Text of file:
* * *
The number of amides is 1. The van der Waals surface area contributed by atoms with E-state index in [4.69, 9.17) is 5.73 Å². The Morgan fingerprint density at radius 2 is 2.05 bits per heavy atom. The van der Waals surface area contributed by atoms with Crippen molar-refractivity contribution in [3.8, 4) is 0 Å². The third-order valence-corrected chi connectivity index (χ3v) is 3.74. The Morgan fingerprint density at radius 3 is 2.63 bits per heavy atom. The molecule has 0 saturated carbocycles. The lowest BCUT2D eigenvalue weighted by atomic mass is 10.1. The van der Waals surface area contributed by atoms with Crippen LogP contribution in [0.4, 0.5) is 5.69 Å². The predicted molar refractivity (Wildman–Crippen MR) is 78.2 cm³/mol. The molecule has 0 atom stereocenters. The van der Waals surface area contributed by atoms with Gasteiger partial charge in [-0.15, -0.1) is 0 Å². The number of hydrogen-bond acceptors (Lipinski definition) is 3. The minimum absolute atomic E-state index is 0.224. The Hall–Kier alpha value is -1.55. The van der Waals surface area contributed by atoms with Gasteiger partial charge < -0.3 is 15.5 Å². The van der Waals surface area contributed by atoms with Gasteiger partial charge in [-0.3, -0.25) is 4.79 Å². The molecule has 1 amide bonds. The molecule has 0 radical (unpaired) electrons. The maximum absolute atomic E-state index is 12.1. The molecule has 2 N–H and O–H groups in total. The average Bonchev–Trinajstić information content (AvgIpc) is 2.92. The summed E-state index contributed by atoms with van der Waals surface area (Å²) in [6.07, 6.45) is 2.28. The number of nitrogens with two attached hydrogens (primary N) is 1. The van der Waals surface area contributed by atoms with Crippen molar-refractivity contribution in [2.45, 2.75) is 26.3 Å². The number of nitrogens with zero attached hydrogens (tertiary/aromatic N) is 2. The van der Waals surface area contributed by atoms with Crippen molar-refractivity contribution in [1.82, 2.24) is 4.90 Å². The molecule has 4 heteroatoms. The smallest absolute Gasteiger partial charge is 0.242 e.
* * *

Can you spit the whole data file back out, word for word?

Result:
The number of amides is 1. The van der Waals surface area contributed by atoms with E-state index in [4.69, 9.17) is 5.73 Å². The Morgan fingerprint density at radius 2 is 2.05 bits per heavy atom. The van der Waals surface area contributed by atoms with Crippen molar-refractivity contribution in [3.8, 4) is 0 Å². The third-order valence-corrected chi connectivity index (χ3v) is 3.74. The Morgan fingerprint density at radius 3 is 2.63 bits per heavy atom. The molecule has 0 saturated carbocycles. The lowest BCUT2D eigenvalue weighted by atomic mass is 10.1. The van der Waals surface area contributed by atoms with Crippen LogP contribution in [0.4, 0.5) is 5.69 Å². The predicted molar refractivity (Wildman–Crippen MR) is 78.2 cm³/mol. The molecule has 0 atom stereocenters. The van der Waals surface area contributed by atoms with Gasteiger partial charge in [-0.15, -0.1) is 0 Å². The number of hydrogen-bond acceptors (Lipinski definition) is 3. The minimum absolute atomic E-state index is 0.224. The Hall–Kier alpha value is -1.55. The van der Waals surface area contributed by atoms with Gasteiger partial charge < -0.3 is 15.5 Å². The van der Waals surface area contributed by atoms with Gasteiger partial charge in [-0.3, -0.25) is 4.79 Å². The molecule has 1 amide bonds. The molecule has 0 radical (unpaired) electrons. The maximum absolute atomic E-state index is 12.1. The molecule has 2 N–H and O–H groups in total. The average Bonchev–Trinajstić information content (AvgIpc) is 2.92. The summed E-state index contributed by atoms with van der Waals surface area (Å²) in [6.07, 6.45) is 2.28. The number of nitrogens with two attached hydrogens (primary N) is 1. The van der Waals surface area contributed by atoms with Crippen molar-refractivity contribution in [2.45, 2.75) is 26.3 Å². The number of nitrogens with zero attached hydrogens (tertiary/aromatic N) is 2. The van der Waals surface area contributed by atoms with Crippen molar-refractivity contribution in [1.82, 2.24) is 4.90 Å². The molecule has 4 heteroatoms. The smallest absolute Gasteiger partial charge is 0.242 e.